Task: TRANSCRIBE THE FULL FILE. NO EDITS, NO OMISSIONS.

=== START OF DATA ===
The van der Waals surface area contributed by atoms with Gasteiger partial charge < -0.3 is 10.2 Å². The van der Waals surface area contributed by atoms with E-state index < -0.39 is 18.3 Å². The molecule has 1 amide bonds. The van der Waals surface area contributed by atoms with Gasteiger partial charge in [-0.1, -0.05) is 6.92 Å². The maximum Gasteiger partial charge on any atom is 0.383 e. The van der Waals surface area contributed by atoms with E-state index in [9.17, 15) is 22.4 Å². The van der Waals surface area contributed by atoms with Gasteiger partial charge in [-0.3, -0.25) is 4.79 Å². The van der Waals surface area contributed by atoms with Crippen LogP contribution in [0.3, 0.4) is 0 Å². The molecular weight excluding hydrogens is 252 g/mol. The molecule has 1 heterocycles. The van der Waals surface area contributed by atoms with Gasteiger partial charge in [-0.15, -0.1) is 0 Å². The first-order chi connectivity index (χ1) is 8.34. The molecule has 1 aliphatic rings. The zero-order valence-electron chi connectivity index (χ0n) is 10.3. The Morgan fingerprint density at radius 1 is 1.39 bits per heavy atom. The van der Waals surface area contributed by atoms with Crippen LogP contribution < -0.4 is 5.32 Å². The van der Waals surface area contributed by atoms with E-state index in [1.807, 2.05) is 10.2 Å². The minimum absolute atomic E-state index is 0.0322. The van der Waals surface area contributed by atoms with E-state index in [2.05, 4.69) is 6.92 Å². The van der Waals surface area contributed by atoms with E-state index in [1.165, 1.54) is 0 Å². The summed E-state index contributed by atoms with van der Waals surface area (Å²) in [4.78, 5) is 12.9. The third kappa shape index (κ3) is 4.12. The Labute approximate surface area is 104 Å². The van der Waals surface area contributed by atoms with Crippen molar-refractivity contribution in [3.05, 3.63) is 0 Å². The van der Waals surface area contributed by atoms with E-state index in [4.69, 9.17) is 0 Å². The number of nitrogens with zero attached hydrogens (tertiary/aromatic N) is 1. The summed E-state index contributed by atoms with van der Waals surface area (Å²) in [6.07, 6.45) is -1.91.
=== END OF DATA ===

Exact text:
The van der Waals surface area contributed by atoms with Gasteiger partial charge < -0.3 is 10.2 Å². The van der Waals surface area contributed by atoms with E-state index < -0.39 is 18.3 Å². The molecule has 1 amide bonds. The van der Waals surface area contributed by atoms with Gasteiger partial charge in [-0.1, -0.05) is 6.92 Å². The maximum Gasteiger partial charge on any atom is 0.383 e. The van der Waals surface area contributed by atoms with E-state index in [9.17, 15) is 22.4 Å². The van der Waals surface area contributed by atoms with Gasteiger partial charge in [-0.3, -0.25) is 4.79 Å². The van der Waals surface area contributed by atoms with Crippen LogP contribution in [0.3, 0.4) is 0 Å². The molecular weight excluding hydrogens is 252 g/mol. The molecule has 1 heterocycles. The van der Waals surface area contributed by atoms with Gasteiger partial charge in [-0.15, -0.1) is 0 Å². The first-order chi connectivity index (χ1) is 8.34. The molecule has 1 aliphatic rings. The zero-order valence-electron chi connectivity index (χ0n) is 10.3. The Morgan fingerprint density at radius 1 is 1.39 bits per heavy atom. The van der Waals surface area contributed by atoms with Crippen LogP contribution < -0.4 is 5.32 Å². The van der Waals surface area contributed by atoms with E-state index in [1.807, 2.05) is 10.2 Å². The minimum absolute atomic E-state index is 0.0322. The van der Waals surface area contributed by atoms with E-state index in [2.05, 4.69) is 6.92 Å². The van der Waals surface area contributed by atoms with E-state index in [1.165, 1.54) is 0 Å². The summed E-state index contributed by atoms with van der Waals surface area (Å²) in [4.78, 5) is 12.9. The third kappa shape index (κ3) is 4.12. The Labute approximate surface area is 104 Å². The van der Waals surface area contributed by atoms with Crippen molar-refractivity contribution in [3.05, 3.63) is 0 Å². The van der Waals surface area contributed by atoms with E-state index in [4.69, 9.17) is 0 Å². The number of nitrogens with zero attached hydrogens (tertiary/aromatic N) is 1. The summed E-state index contributed by atoms with van der Waals surface area (Å²) in [6.07, 6.45) is -1.91.